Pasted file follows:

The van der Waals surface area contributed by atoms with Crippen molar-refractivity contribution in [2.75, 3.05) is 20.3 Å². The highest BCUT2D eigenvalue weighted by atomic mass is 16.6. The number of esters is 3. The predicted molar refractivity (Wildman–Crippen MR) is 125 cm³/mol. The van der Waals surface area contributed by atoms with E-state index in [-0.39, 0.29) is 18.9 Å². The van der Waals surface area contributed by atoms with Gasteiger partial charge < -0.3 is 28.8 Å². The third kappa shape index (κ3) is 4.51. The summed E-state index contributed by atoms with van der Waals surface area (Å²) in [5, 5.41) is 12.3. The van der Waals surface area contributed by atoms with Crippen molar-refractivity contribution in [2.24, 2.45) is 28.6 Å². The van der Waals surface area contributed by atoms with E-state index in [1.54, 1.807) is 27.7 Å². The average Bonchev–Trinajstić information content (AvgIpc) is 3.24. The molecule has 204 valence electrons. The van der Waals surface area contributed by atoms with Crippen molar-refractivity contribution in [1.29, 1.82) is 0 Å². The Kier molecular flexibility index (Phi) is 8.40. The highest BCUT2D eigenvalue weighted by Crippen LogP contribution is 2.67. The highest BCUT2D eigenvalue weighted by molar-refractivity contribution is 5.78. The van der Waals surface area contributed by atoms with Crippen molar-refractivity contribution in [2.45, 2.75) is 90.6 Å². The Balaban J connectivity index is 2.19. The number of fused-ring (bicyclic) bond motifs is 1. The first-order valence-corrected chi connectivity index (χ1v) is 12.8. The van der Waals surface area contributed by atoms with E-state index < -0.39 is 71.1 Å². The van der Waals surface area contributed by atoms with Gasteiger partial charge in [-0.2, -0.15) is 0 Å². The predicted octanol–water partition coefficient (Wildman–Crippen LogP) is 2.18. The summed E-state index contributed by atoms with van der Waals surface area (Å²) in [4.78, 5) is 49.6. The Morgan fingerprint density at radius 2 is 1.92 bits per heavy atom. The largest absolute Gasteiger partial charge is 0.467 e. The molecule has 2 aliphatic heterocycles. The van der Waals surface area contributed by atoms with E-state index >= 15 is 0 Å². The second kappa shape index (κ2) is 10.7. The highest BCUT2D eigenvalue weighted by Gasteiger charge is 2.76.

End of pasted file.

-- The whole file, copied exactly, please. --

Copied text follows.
The van der Waals surface area contributed by atoms with Crippen molar-refractivity contribution in [2.75, 3.05) is 20.3 Å². The highest BCUT2D eigenvalue weighted by atomic mass is 16.6. The number of esters is 3. The predicted molar refractivity (Wildman–Crippen MR) is 125 cm³/mol. The van der Waals surface area contributed by atoms with E-state index in [-0.39, 0.29) is 18.9 Å². The van der Waals surface area contributed by atoms with Gasteiger partial charge < -0.3 is 28.8 Å². The third kappa shape index (κ3) is 4.51. The summed E-state index contributed by atoms with van der Waals surface area (Å²) in [5, 5.41) is 12.3. The van der Waals surface area contributed by atoms with Crippen molar-refractivity contribution in [2.24, 2.45) is 28.6 Å². The van der Waals surface area contributed by atoms with E-state index in [1.54, 1.807) is 27.7 Å². The average Bonchev–Trinajstić information content (AvgIpc) is 3.24. The molecule has 204 valence electrons. The van der Waals surface area contributed by atoms with Crippen molar-refractivity contribution in [1.29, 1.82) is 0 Å². The Kier molecular flexibility index (Phi) is 8.40. The highest BCUT2D eigenvalue weighted by Crippen LogP contribution is 2.67. The highest BCUT2D eigenvalue weighted by molar-refractivity contribution is 5.78. The van der Waals surface area contributed by atoms with Crippen molar-refractivity contribution in [2.45, 2.75) is 90.6 Å². The Balaban J connectivity index is 2.19. The number of fused-ring (bicyclic) bond motifs is 1. The first-order valence-corrected chi connectivity index (χ1v) is 12.8. The van der Waals surface area contributed by atoms with E-state index < -0.39 is 71.1 Å². The van der Waals surface area contributed by atoms with Gasteiger partial charge in [-0.2, -0.15) is 0 Å². The predicted octanol–water partition coefficient (Wildman–Crippen LogP) is 2.18. The summed E-state index contributed by atoms with van der Waals surface area (Å²) in [4.78, 5) is 49.6. The Morgan fingerprint density at radius 2 is 1.92 bits per heavy atom. The largest absolute Gasteiger partial charge is 0.467 e. The molecule has 2 aliphatic heterocycles. The van der Waals surface area contributed by atoms with E-state index >= 15 is 0 Å². The second kappa shape index (κ2) is 10.7. The highest BCUT2D eigenvalue weighted by Gasteiger charge is 2.76.